4. Identify the 5 initial team members.
Each theme project team will eventually include up to 9 Cornell faculty members, no more than 5 of whom (including the team leader) will be selected by the proposing team leader (i.e., team leader and 4 others, or 2 team leaders and 3 others); these proposed team members are called initial team members. The remaining 3-4 team members are selected via an open competition--see details on the at-large team members in the next section. The total team is expected to span disciplines and colleges.
- The names of the 5 initial team members, including the team leader, must be submitted to firstname.lastname@example.org by February 1.
- The final proposal should also include the list of 5 initial team members, and should describe, in one paragraph per team member, how each of the proposed team members will uniquely contribute to the project. No more than two members should come from a single department. Care should be taken to identify team members from several disciplines and units.
- As an appendix, please include a three-page biosketch for each proposed team member that details his or her education, relevant publications, presentations, grants, honors, and courses.
5. List potential at-large Cornell team members.
The purpose of this list is to demonstrate that there are sufficient Cornell faculty who might join the team through the at-large search. Once the final proposal is selected, it is posted on the ISS website and all tenure-track faculty may apply to become project team members. The remaining team members are selected by the ISS Director and an ad hoc committee. These faculty can be contacted by the team leader during the proposal process but no guarantee of membership can be given because the decision is made by a committee. Faculty not selected as team members can register to become project affiliates. Affiliates will not receive course release or office space, but they will be acknowledged on the project web page, invited to project events, and may also help plan project activities.
6. Identify external scholars.
Each theme project team should identify visiting faculty from outside Cornell who would be invited to speak at seminars or conferences, or perhaps participate as visiting scholars.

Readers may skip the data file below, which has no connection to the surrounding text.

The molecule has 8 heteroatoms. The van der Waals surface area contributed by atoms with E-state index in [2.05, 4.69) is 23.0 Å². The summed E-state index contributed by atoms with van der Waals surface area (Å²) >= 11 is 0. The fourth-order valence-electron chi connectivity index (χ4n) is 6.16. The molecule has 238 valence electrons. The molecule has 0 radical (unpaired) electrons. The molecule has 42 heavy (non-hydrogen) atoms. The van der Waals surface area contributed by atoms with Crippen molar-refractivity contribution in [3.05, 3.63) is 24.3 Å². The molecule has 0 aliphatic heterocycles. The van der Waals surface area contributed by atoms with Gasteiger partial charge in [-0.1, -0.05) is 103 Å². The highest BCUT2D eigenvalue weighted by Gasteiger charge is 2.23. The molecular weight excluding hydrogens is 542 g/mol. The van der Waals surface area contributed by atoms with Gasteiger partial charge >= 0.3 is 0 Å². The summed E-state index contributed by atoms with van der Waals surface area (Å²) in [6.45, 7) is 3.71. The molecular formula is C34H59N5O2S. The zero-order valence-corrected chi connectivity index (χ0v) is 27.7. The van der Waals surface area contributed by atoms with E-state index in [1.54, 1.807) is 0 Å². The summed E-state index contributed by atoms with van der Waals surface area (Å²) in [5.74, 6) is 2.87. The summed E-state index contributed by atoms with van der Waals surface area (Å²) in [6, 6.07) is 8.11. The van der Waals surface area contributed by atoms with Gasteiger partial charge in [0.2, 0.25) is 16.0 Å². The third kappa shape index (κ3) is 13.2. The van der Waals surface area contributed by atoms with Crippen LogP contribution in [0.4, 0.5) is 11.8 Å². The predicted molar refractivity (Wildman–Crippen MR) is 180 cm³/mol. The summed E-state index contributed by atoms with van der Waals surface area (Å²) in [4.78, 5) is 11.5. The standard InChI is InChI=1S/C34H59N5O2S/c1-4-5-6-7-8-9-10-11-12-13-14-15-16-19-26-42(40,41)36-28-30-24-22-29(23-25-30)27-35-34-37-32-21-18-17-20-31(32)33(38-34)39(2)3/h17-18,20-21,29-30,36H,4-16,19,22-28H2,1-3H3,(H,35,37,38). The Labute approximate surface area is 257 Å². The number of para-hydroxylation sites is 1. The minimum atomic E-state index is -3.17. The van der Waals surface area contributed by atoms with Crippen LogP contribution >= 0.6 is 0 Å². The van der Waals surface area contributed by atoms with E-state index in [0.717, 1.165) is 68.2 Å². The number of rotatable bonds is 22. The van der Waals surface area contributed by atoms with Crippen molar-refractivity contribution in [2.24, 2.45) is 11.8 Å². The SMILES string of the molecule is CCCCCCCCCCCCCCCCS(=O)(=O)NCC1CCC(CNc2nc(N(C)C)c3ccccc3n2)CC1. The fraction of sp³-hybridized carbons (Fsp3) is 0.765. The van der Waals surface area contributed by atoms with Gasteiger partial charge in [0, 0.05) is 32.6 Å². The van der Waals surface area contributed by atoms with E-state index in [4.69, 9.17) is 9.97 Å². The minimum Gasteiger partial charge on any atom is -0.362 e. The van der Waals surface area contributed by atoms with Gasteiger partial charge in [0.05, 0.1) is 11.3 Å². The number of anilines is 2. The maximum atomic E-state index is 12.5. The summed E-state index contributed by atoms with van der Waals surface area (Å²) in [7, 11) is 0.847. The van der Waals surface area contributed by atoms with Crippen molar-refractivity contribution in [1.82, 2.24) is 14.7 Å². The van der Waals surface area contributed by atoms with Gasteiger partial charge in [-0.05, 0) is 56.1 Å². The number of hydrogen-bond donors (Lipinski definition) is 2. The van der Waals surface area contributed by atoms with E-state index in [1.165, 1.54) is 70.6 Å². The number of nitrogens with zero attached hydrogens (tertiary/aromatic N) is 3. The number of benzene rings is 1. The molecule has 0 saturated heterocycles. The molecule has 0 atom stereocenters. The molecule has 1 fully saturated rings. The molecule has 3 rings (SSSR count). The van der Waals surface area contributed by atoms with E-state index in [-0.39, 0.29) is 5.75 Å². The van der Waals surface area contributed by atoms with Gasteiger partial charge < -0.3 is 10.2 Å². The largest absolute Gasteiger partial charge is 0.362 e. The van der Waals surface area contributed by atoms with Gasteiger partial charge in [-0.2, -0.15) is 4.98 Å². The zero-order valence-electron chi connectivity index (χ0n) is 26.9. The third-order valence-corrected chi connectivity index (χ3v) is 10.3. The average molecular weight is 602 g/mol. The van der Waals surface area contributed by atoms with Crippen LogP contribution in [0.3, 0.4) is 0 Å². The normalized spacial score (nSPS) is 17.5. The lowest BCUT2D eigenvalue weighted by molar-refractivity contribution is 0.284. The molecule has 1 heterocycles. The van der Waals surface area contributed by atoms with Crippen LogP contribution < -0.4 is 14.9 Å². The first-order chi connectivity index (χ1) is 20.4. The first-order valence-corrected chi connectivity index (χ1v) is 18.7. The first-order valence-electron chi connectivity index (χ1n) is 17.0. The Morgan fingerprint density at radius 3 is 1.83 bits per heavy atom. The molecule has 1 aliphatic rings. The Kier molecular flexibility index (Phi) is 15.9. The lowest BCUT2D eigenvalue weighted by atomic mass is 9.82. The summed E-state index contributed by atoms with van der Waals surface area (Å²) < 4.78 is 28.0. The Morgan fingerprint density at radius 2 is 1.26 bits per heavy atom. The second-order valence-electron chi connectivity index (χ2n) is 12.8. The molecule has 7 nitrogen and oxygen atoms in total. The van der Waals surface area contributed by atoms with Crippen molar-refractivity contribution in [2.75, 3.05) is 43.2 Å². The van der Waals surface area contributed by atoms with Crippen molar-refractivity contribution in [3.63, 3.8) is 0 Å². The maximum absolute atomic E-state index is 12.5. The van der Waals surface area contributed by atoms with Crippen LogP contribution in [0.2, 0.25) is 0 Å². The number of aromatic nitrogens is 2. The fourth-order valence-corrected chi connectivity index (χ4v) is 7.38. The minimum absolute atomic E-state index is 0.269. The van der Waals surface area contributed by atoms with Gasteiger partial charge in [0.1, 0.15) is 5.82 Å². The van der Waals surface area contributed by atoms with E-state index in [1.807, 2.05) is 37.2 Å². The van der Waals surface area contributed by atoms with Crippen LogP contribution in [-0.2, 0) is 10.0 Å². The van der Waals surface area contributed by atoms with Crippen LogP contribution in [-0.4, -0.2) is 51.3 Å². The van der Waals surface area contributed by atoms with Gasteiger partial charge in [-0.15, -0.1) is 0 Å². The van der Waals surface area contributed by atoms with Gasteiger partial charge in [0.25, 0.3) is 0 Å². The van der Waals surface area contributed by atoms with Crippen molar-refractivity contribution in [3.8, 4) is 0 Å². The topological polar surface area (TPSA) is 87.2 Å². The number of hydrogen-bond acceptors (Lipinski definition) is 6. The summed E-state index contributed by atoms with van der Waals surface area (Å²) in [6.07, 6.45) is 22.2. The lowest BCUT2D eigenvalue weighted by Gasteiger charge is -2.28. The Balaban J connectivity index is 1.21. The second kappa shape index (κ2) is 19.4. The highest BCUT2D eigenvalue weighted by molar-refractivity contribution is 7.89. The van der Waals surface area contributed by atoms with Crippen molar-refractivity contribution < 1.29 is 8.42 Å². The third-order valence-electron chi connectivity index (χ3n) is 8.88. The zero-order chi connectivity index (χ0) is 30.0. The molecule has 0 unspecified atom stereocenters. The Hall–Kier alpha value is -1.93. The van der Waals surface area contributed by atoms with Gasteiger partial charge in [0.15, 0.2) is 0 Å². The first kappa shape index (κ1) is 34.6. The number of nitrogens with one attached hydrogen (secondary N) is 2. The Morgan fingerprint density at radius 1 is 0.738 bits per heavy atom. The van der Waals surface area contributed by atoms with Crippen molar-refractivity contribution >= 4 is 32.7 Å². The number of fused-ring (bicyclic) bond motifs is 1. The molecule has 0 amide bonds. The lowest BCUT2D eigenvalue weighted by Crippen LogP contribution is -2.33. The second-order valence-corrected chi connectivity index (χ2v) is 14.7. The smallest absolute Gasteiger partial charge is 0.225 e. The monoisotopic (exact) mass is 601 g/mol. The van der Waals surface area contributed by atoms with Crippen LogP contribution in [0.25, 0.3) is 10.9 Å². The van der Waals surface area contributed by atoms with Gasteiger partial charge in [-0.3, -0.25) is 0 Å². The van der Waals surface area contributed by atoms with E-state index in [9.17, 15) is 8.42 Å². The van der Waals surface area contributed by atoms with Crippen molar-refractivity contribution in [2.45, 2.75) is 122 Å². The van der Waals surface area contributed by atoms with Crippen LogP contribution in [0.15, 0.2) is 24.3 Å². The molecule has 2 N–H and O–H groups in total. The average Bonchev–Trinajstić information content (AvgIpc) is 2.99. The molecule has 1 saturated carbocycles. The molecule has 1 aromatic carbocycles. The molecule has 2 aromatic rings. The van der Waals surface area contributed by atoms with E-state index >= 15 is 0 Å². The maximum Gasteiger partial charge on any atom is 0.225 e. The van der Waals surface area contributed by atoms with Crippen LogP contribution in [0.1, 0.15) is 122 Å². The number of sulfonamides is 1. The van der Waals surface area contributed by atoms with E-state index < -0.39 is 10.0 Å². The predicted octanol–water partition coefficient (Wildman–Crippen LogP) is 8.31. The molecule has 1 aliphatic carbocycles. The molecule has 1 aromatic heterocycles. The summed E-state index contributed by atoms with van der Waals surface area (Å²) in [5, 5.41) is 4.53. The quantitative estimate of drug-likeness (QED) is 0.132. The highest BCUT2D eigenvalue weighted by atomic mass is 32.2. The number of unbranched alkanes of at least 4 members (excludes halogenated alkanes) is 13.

B. Budget and justification
In addition to a project description, the final proposal should include annual budgets and a justification of proposed expenses. It is extremely important to include a specific and justified budget. Below are guidelines for some of the items that might appear in theme project budgets. Thesse are listed in chronological order of expense:
- Publicity for at-large CU faculty team member search: $275 [mandatory]
- Individual research stipend: $6,000 per team member [mandatory]
- 1st year off-site one-day team retreat (e.g. lunch, refreshments, room rental, photo): $750
- Team photograph by CU Photo: $135
- Working catering for 16 biweekly 1st year team meetings: $1200 for bagels & fruit salad; $3,000 for sandwiches & salads
- Kick-off lecture (e.g. advertising, refreshments, room rental, photography, & video): $1,125
- Workshop at ILR Conference Center with about 10 speakers, seating 50 for 1 day (includes travel & lodging, meals & refreshments, room rental, speakers' dinner, photography, video, & publicity): $10,000-$15,000 [add additional for honoraria or public lecture]
- Catering and facility for 28 weekly 2nd-year seminars: $11,200
- External visitors
and seminar speakers:
- Domestic travel and lodging for 1-2 nights: $1000
- International travel and lodging for 1-2 nights: $1,500
- Travel and lodging for 3-5 nights: $3,000
- Honoraria for 1-2 day visits: $500-$1500
- Honoraria for 3-5 day visits: $3,000
- Postdoctoral associate:
- Salary and benefits: $72,600 per year [$50,000 salary, $17,600 endowed benefits, & $5,000 relocation/travel research funds]
- Advertising in 5 disciplinary journals: $1,500
- Graduate research assistant: $15 per hour
- Undergraduate research assistant: $12 per hour
- Capstone lecture (e.g. advertising, refreshments, room rental, photography, & video): $1,125
As mentioned above, the final proposal should include a three-page biosketch for each internal team member as an appendix.
Examples of ISS final proposals are available on our web site. Recent proposals include the Immigration proposal and the Judgment proposal. These public versions of these proposals do not include budget or potential visitor information. Please note that under current guidelines you may have 30 pages of double-spaced text.
|Monday, October 20, 2014
||Team leader submits preproposal by 3:00 p.m. to email@example.com.
||ISS sends theme project finalist decisions after SSIAC meets.
|Monday, February 2, 2015
||Team leader submits initial team member list to the ISS Director. Please submit this list of
the names and departments of the 5 initial team members, including the team leader,
| Monday, February 16, 2015
||Team leader submits complete final proposal by 3:00 p.m. to firstname.lastname@example.org.
||ISS announces theme project announced and search for at-large Cornell team members begins.
| May, 2015
||Proposals for at-large Cornell theme team member positions due by 3pm to email@example.com.
| June, 2015
||ISS announces the at-large theme team members.
|July 1, 2015 – June 30, 2018
||This is the term for the 2015-2018 theme project.
Please direct all inquiries to firstname.lastname@example.org.